“I’m just devastated,” she said. “I’m terrified. What a way to end a text.”
Slowly, Pickering heard from one sibling on the island, and then another. Each said the island was destroyed, and it would be impossible for them to get to her mother’s house, which was on top of a hill in Cane Garden Bay, a different part of the island. So Pickering turned to Facebook to see if someone, anyone, had seen her mother.
“I’m looking for Ishmael Harrigan and wife in Cane Garden Bay on the hill. Please, please . . . help me. I’m worried!” she wrote. She was crying as she wrote it, but it felt good, in a way, to try to do something.
Her message was posted to a quickly-growing Facebook group, “BVI Abroad — Hurricane Irma,” where family members and friends with relatives in the British Virgin Islands were trying the best they could to get and share information. In the days after Irma hit, some heard short messages from their loved ones on Tortola. But for many, there has been only an eerie silence.
In 2017, we often take our ability to communicate instantly with one another for granted. Facebook allows us to peer through the baby pictures of near strangers from college with whom we are somehow still “friends.” Its Live Map is an effortless facilitator of global lurking: Just pick a country, pull up a feed and get a real-time view into a stranger’s life. This connectivity helped to drive rescue efforts in Texas in the aftermath of Harvey. But when Irma hit the Caribbean, its physical damage to the islands came paired with a near-total destruction of access to the technology that makes this possible.
As reports of the devastation on islands such as Tortola, St. Thomas, Barbuda and St. Martin trickled out, those abroad began to scour the Internet for clues of their loved ones — or for people who might be able to help them get some news.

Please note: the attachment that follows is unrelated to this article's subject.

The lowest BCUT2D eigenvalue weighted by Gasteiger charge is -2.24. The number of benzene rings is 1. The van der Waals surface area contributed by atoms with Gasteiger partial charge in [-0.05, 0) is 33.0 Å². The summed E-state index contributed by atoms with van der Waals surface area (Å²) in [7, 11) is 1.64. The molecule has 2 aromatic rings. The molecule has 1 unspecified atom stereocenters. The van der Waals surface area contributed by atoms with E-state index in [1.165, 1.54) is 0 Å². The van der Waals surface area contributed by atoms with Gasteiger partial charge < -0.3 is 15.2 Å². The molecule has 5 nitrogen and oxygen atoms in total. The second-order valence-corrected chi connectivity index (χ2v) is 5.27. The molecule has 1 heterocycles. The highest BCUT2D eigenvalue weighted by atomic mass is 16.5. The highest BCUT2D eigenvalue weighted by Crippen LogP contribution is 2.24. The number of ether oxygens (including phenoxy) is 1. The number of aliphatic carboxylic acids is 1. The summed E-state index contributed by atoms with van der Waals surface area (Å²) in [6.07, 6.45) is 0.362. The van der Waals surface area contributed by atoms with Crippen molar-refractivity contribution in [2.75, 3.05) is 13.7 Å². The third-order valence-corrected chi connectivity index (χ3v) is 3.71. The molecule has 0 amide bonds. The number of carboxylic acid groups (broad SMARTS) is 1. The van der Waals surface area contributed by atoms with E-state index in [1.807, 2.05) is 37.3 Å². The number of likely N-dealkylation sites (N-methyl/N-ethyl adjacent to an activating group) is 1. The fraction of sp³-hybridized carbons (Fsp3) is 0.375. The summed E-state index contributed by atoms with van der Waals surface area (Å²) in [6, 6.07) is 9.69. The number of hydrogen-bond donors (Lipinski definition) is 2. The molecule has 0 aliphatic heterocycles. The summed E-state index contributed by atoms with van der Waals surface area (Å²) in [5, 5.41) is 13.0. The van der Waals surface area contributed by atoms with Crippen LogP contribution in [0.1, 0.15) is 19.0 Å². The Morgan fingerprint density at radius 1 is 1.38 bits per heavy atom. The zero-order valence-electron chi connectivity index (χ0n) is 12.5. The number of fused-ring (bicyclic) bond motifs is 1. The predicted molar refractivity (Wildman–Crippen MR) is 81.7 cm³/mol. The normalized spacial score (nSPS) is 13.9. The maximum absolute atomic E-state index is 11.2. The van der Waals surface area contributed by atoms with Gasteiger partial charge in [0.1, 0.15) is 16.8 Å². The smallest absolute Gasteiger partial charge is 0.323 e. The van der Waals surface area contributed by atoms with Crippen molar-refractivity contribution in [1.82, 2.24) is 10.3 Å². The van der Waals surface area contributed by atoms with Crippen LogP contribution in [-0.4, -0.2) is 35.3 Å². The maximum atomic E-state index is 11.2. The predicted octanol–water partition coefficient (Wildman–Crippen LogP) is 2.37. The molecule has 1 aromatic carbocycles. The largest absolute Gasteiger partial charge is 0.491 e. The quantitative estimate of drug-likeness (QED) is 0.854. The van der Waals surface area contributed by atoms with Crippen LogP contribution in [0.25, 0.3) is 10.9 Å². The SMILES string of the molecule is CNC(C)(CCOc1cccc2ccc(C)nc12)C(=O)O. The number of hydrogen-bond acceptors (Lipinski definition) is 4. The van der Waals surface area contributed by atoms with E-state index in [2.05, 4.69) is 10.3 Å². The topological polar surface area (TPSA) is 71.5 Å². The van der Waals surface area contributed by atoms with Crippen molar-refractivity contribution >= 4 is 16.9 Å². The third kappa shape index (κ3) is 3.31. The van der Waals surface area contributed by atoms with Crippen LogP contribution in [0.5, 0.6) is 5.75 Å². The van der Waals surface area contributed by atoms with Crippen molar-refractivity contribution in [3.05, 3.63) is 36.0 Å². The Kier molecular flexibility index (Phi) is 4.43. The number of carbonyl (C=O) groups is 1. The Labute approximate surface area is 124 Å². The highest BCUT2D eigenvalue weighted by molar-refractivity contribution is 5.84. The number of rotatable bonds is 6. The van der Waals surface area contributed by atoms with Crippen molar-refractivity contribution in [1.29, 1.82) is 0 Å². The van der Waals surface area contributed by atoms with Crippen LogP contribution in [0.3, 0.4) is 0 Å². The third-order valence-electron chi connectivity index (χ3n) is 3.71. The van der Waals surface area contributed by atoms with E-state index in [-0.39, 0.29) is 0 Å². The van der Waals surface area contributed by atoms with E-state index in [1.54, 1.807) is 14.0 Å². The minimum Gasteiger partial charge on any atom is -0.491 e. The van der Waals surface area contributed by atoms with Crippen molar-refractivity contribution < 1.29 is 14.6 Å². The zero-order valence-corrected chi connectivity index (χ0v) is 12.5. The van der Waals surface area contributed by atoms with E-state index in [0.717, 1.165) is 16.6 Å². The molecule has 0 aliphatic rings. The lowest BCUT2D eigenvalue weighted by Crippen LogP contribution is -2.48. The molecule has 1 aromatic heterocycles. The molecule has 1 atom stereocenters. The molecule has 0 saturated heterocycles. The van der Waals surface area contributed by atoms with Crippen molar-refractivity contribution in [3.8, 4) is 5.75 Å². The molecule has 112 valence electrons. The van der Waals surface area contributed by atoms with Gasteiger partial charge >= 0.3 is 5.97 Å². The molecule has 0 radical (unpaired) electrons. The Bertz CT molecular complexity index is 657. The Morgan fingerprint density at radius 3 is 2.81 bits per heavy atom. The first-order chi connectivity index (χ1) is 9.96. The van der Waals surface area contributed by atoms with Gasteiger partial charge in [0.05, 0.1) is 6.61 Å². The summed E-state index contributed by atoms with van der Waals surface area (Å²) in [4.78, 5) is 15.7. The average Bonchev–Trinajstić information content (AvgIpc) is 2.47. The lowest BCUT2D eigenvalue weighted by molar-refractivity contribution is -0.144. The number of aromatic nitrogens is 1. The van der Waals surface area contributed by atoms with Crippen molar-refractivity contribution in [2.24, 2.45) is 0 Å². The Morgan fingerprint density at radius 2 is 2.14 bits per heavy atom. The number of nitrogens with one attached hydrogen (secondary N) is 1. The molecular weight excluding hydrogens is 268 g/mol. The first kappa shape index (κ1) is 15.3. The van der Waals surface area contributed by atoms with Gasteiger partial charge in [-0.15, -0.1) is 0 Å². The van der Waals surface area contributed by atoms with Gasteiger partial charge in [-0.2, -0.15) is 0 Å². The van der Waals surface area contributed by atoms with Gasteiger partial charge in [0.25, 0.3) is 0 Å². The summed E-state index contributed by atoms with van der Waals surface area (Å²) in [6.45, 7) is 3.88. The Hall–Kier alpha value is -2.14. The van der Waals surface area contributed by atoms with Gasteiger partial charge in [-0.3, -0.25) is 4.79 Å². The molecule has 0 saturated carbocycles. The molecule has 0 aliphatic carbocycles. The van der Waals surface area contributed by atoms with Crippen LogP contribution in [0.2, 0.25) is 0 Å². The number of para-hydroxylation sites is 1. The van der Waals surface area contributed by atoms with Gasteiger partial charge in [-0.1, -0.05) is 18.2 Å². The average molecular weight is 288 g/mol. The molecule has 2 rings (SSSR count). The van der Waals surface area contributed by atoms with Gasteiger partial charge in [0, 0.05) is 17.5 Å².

Rob Browne was supposed to leave St. Thomas, one of the U.S. Virgin Islands, on Thursday. He lives near Boston; the trip to St. Thomas was a short family vacation. When Irma hit, he was as lucky as someone could get trapped on a tropical island during a catastrophic storm. The house he’d rented was made of sturdy poured concrete, on top of a hill. And when the storm passed, he realized he was even luckier: His phone was getting access to data, enough to update his family and friends with a brief Facebook Live video. The connection was spotty, but it worked just well enough.
It also gave him bragging rights. He and his wife work for competing telecommunications companies. It was his company — AT&T — that still had a signal there.
Browne didn’t know it at the time, but he was one of the only people able to broadcast live from St. Thomas in the first hours after Irma did its worst. It didn’t take long for those abroad, looking for information on loved ones who were on the island, to find his stream.
“What side of the island are you on Rob? I’m looking for my Mom and stepdad on the South side near Bolongo Bay,” one comment on his Live video read.
Another: “Rob — are you near the Beachcomber Hotel near airport? Looking for friends husband who manages the hotel.”
And another: “Rob what side are you Im looking for my nephews they are in the south side in the Antilles School zone in Hawk hill rd please if you know somethig for that area i will reaally appreciate.”
Others sent him private messages, dozens of them, asking for help tracking down silent friends and relatives. He did what he could to help. “We had one guy down the street, his family was reaching out because he’s on dialysis,” Browne said in a phone interview on Friday (the man was okay). Some people just needed someone to talk to, so he did that, too, as he and his teenage son began clearing the road outside their home of debris.